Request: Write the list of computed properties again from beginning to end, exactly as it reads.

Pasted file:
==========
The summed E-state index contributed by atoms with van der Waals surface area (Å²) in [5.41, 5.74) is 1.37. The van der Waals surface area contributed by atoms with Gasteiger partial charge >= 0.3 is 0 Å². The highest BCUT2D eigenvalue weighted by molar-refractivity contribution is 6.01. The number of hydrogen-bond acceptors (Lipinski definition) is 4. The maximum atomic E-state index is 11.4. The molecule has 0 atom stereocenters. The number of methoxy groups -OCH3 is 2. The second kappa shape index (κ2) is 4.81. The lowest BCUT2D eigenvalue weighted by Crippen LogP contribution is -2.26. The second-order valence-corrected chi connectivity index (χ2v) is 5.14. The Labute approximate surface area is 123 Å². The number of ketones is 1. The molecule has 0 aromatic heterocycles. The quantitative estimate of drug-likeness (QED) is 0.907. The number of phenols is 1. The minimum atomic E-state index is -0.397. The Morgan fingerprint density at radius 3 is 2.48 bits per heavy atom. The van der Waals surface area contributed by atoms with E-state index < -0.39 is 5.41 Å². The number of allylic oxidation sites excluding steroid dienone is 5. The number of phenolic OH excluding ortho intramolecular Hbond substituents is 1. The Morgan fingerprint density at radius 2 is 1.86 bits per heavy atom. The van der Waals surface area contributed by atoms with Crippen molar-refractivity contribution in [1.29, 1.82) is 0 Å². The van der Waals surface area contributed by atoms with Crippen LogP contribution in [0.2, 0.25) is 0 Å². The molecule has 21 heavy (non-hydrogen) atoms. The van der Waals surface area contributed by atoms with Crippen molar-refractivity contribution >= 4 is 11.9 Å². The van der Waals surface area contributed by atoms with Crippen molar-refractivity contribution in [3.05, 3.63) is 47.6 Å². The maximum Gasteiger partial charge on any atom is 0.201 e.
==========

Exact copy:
The summed E-state index contributed by atoms with van der Waals surface area (Å²) in [5.41, 5.74) is 1.37. The van der Waals surface area contributed by atoms with Gasteiger partial charge >= 0.3 is 0 Å². The highest BCUT2D eigenvalue weighted by molar-refractivity contribution is 6.01. The number of hydrogen-bond acceptors (Lipinski definition) is 4. The maximum atomic E-state index is 11.4. The molecule has 0 atom stereocenters. The number of methoxy groups -OCH3 is 2. The second kappa shape index (κ2) is 4.81. The lowest BCUT2D eigenvalue weighted by Crippen LogP contribution is -2.26. The second-order valence-corrected chi connectivity index (χ2v) is 5.14. The Labute approximate surface area is 123 Å². The number of ketones is 1. The molecule has 0 aromatic heterocycles. The quantitative estimate of drug-likeness (QED) is 0.907. The number of phenols is 1. The minimum atomic E-state index is -0.397. The Morgan fingerprint density at radius 3 is 2.48 bits per heavy atom. The van der Waals surface area contributed by atoms with E-state index < -0.39 is 5.41 Å². The number of allylic oxidation sites excluding steroid dienone is 5. The number of phenolic OH excluding ortho intramolecular Hbond substituents is 1. The Morgan fingerprint density at radius 2 is 1.86 bits per heavy atom. The van der Waals surface area contributed by atoms with Crippen molar-refractivity contribution in [1.29, 1.82) is 0 Å². The van der Waals surface area contributed by atoms with Crippen LogP contribution in [0.2, 0.25) is 0 Å². The molecule has 21 heavy (non-hydrogen) atoms. The van der Waals surface area contributed by atoms with Crippen molar-refractivity contribution >= 4 is 11.9 Å². The van der Waals surface area contributed by atoms with Crippen molar-refractivity contribution in [3.05, 3.63) is 47.6 Å². The maximum Gasteiger partial charge on any atom is 0.201 e.